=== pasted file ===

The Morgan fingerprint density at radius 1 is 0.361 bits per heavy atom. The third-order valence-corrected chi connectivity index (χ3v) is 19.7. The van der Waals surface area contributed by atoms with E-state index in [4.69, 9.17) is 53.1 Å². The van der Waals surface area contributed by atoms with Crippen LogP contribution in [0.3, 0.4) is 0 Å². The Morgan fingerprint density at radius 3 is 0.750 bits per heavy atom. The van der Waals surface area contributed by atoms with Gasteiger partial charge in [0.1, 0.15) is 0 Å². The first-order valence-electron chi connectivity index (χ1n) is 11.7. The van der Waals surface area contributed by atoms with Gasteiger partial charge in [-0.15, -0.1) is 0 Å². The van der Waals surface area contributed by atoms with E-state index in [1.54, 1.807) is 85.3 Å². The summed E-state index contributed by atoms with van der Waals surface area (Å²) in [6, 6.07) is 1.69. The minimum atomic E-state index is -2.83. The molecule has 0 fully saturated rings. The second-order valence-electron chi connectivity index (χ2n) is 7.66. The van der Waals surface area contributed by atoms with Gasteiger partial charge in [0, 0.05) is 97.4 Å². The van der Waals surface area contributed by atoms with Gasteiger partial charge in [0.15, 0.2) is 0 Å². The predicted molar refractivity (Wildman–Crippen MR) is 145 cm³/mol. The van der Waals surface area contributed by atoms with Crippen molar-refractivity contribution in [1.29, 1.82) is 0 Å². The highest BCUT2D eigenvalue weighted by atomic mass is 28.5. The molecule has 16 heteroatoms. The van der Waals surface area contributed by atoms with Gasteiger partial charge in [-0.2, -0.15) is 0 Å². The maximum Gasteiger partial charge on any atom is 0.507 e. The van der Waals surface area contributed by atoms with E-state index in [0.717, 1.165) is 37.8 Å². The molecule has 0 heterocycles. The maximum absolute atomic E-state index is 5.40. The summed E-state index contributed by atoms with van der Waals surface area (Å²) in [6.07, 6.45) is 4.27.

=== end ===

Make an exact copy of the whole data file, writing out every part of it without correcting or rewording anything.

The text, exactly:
The Morgan fingerprint density at radius 1 is 0.361 bits per heavy atom. The third-order valence-corrected chi connectivity index (χ3v) is 19.7. The van der Waals surface area contributed by atoms with E-state index in [4.69, 9.17) is 53.1 Å². The van der Waals surface area contributed by atoms with Crippen LogP contribution in [0.3, 0.4) is 0 Å². The Morgan fingerprint density at radius 3 is 0.750 bits per heavy atom. The van der Waals surface area contributed by atoms with Gasteiger partial charge in [0.1, 0.15) is 0 Å². The first-order valence-electron chi connectivity index (χ1n) is 11.7. The van der Waals surface area contributed by atoms with Gasteiger partial charge in [-0.15, -0.1) is 0 Å². The van der Waals surface area contributed by atoms with E-state index in [1.54, 1.807) is 85.3 Å². The summed E-state index contributed by atoms with van der Waals surface area (Å²) in [6, 6.07) is 1.69. The minimum atomic E-state index is -2.83. The molecule has 0 fully saturated rings. The second-order valence-electron chi connectivity index (χ2n) is 7.66. The van der Waals surface area contributed by atoms with Gasteiger partial charge in [0, 0.05) is 97.4 Å². The van der Waals surface area contributed by atoms with Gasteiger partial charge in [0.15, 0.2) is 0 Å². The predicted molar refractivity (Wildman–Crippen MR) is 145 cm³/mol. The van der Waals surface area contributed by atoms with Crippen molar-refractivity contribution in [1.29, 1.82) is 0 Å². The highest BCUT2D eigenvalue weighted by atomic mass is 28.5. The molecule has 16 heteroatoms. The van der Waals surface area contributed by atoms with Gasteiger partial charge in [-0.2, -0.15) is 0 Å². The maximum Gasteiger partial charge on any atom is 0.507 e. The van der Waals surface area contributed by atoms with E-state index in [0.717, 1.165) is 37.8 Å². The molecule has 0 heterocycles. The maximum absolute atomic E-state index is 5.40. The summed E-state index contributed by atoms with van der Waals surface area (Å²) in [6.07, 6.45) is 4.27.